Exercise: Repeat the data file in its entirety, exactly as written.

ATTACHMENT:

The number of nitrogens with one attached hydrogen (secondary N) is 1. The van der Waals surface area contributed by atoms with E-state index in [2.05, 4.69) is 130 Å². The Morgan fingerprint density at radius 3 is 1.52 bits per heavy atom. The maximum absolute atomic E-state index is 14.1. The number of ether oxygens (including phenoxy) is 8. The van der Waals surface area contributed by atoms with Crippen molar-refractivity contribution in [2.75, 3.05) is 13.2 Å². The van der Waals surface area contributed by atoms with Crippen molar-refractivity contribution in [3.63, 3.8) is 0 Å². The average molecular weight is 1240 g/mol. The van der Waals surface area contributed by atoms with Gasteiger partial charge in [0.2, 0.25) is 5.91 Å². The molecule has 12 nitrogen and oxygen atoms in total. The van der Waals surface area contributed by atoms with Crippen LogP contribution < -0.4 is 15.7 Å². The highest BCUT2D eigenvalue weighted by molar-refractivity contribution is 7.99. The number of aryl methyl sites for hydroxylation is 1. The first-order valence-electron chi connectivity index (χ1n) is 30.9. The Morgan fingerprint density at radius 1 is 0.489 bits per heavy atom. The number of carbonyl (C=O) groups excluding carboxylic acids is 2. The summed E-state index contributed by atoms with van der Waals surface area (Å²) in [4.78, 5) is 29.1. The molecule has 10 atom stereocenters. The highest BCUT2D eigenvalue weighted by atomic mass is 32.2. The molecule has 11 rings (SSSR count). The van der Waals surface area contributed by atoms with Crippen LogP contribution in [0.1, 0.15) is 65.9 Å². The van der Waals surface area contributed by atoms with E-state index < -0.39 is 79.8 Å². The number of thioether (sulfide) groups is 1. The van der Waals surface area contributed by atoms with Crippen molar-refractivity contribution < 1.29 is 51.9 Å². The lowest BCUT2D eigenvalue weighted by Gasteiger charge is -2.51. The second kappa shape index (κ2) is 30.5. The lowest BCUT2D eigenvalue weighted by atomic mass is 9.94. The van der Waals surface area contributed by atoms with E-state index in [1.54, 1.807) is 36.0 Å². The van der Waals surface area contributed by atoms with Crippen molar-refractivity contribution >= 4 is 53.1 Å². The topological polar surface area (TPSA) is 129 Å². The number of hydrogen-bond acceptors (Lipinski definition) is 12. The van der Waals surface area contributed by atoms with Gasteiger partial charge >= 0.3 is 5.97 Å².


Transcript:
The number of nitrogens with one attached hydrogen (secondary N) is 1. The van der Waals surface area contributed by atoms with E-state index in [2.05, 4.69) is 130 Å². The Morgan fingerprint density at radius 3 is 1.52 bits per heavy atom. The maximum absolute atomic E-state index is 14.1. The number of ether oxygens (including phenoxy) is 8. The van der Waals surface area contributed by atoms with Crippen molar-refractivity contribution in [2.75, 3.05) is 13.2 Å². The van der Waals surface area contributed by atoms with Crippen molar-refractivity contribution in [3.63, 3.8) is 0 Å². The average molecular weight is 1240 g/mol. The van der Waals surface area contributed by atoms with Gasteiger partial charge in [0.2, 0.25) is 5.91 Å². The molecule has 12 nitrogen and oxygen atoms in total. The van der Waals surface area contributed by atoms with Crippen LogP contribution < -0.4 is 15.7 Å². The highest BCUT2D eigenvalue weighted by molar-refractivity contribution is 7.99. The number of aryl methyl sites for hydroxylation is 1. The first-order valence-electron chi connectivity index (χ1n) is 30.9. The Morgan fingerprint density at radius 1 is 0.489 bits per heavy atom. The number of carbonyl (C=O) groups excluding carboxylic acids is 2. The summed E-state index contributed by atoms with van der Waals surface area (Å²) in [4.78, 5) is 29.1. The molecule has 10 atom stereocenters. The highest BCUT2D eigenvalue weighted by atomic mass is 32.2. The molecule has 11 rings (SSSR count). The van der Waals surface area contributed by atoms with Crippen LogP contribution in [0.1, 0.15) is 65.9 Å². The van der Waals surface area contributed by atoms with E-state index < -0.39 is 79.8 Å². The number of thioether (sulfide) groups is 1. The van der Waals surface area contributed by atoms with Crippen molar-refractivity contribution < 1.29 is 51.9 Å². The lowest BCUT2D eigenvalue weighted by Gasteiger charge is -2.51. The second kappa shape index (κ2) is 30.5. The lowest BCUT2D eigenvalue weighted by atomic mass is 9.94. The van der Waals surface area contributed by atoms with E-state index in [1.54, 1.807) is 36.0 Å². The van der Waals surface area contributed by atoms with Crippen molar-refractivity contribution >= 4 is 53.1 Å². The topological polar surface area (TPSA) is 129 Å². The number of hydrogen-bond acceptors (Lipinski definition) is 12. The van der Waals surface area contributed by atoms with Gasteiger partial charge >= 0.3 is 5.97 Å².